The COVID-19 disease may reach endemic stage in the US in at least two years, according to a modelling study conducted in rats. The researchers noted that illnesses like the common cold and the flu have become endemic in human populations, meaning everyone gets them every now and then, but for most people, they aren't especially harmful.
To develop a better understanding of when and how COVID-19 might become endemic, researchers at the Yale School of Medicine in the US turned to rats, which, like humans, are also susceptible to coronaviruses. on coronavirus reinfection rates among rats, they were able to model the potential trajectory of COVID-19.
Animals like pigs and chickens live with endemic coronaviruses, too, and a key factor identified in the spread of animal and human coronaviruses alike is their tendency to evoke what is known as non-sterilising immunity, they said. "It means that initially there is fairly good immunity, but relatively quickly that wanes," said Caroline Zeiss, a professor at Yale School of Medicine and senior author of the study published in the journal PNAS on Tuesday.
"And so even if an animal or a person has been vaccinated or infected, they will likely become susceptible again," said Zeiss. Over the past two years, scientists have come to see that SARS-CoV-2 yields non-sterilising immunity. People who have been infected or vaccinated are still at risk of reinfection. So experts expect that the virus won't go away any time soon.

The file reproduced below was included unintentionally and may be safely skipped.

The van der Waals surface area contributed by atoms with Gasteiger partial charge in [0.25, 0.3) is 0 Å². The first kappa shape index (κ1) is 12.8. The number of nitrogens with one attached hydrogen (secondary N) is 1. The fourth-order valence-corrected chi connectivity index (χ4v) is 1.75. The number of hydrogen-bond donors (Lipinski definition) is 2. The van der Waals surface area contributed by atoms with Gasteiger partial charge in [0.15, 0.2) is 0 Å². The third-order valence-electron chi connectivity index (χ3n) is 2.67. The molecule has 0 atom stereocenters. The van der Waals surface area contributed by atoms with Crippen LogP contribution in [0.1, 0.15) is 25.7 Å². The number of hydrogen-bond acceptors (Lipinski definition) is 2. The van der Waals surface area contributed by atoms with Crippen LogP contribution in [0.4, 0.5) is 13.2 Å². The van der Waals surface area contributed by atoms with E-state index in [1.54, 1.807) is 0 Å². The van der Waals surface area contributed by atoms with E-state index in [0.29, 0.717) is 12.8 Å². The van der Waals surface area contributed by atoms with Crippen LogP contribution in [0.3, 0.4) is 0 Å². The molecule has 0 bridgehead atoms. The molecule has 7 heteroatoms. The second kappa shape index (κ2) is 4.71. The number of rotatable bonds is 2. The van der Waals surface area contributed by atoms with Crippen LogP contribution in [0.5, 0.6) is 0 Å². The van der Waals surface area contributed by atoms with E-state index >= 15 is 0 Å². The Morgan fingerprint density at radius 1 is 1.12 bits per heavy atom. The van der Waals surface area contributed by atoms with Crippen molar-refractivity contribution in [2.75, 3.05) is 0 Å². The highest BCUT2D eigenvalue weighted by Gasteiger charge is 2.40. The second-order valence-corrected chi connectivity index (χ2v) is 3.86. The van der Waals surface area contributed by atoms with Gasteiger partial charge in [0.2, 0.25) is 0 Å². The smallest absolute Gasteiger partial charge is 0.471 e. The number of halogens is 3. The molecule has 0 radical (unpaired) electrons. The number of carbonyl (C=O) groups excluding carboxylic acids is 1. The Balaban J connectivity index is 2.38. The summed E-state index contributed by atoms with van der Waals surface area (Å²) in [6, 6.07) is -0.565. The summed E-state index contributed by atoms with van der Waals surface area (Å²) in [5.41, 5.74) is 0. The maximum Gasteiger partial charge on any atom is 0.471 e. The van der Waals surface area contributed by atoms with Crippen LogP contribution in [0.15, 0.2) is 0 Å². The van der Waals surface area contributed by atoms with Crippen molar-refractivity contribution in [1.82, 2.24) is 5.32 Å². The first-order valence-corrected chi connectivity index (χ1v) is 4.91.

Zeiss and her colleagues observed how a coronavirus similar to one that causes the common cold in humans was transmitted through rat populations. The researchers modelled the exposure scenario to resemble human exposures in the US, where a portion of the population is vaccinated against COVID-19 and where people continue to face natural exposure to SARS-CoV-2.
They also reproduced the different types of exposure experienced by people in the US, with some animals exposed through close contact with an infected rat (high risk of infection) and others exposed by being placed in a cage once inhabited by an infected rat (low risk of infection). Infected animals contracted an upper respiratory tract infection and then recovered. After three to four months, the rats were then reorganised and re-exposed to the virus.
The rates of reinfection showed that natural exposure yielded a mix of immunity levels, with those exposed to more virus through close contact having stronger immunity, and those placed in a contaminated cage having higher rates of reinfection. The takeaway, Zeiss said, is that with natural infection, some individuals will develop better immunity than others.
People also need vaccination, which is offered through a set dose and generates predictable immunity. However, the study showed, with both vaccination and natural exposure, the population accumulates broad immunity that pushes the virus towards endemic stability.
The team then used this data to inform mathematical models, finding that the median time it could take for SARS-CoV-2 to become endemic in the US is 1,437 days, or just under four years from the start of the pandemic in March 2020. In this scenario, according to the model, 15.4 per cent of the population would be susceptible to infection at any given time after it reaches endemic phrase.
The virus is constantly going to be circulating. So it will be important to keep more vulnerable groups in mind. We can't assume that once we reach the endemic state that everybody is safe," said Zeiss. Four years is the median time predicted by the model, she said, so it could take even longer to reach the endemic stage.
This doesn't take into account mutations that could make SARS-CoV-2 more harmful, the researchers said. "Coronaviruses are very unpredictable, so there could be a mutation that makes it more pathogenic, said Zeiss.
"The more likely scenario, though, is that we see an increase in transmissibility and probable decrease in pathogenicity," she added.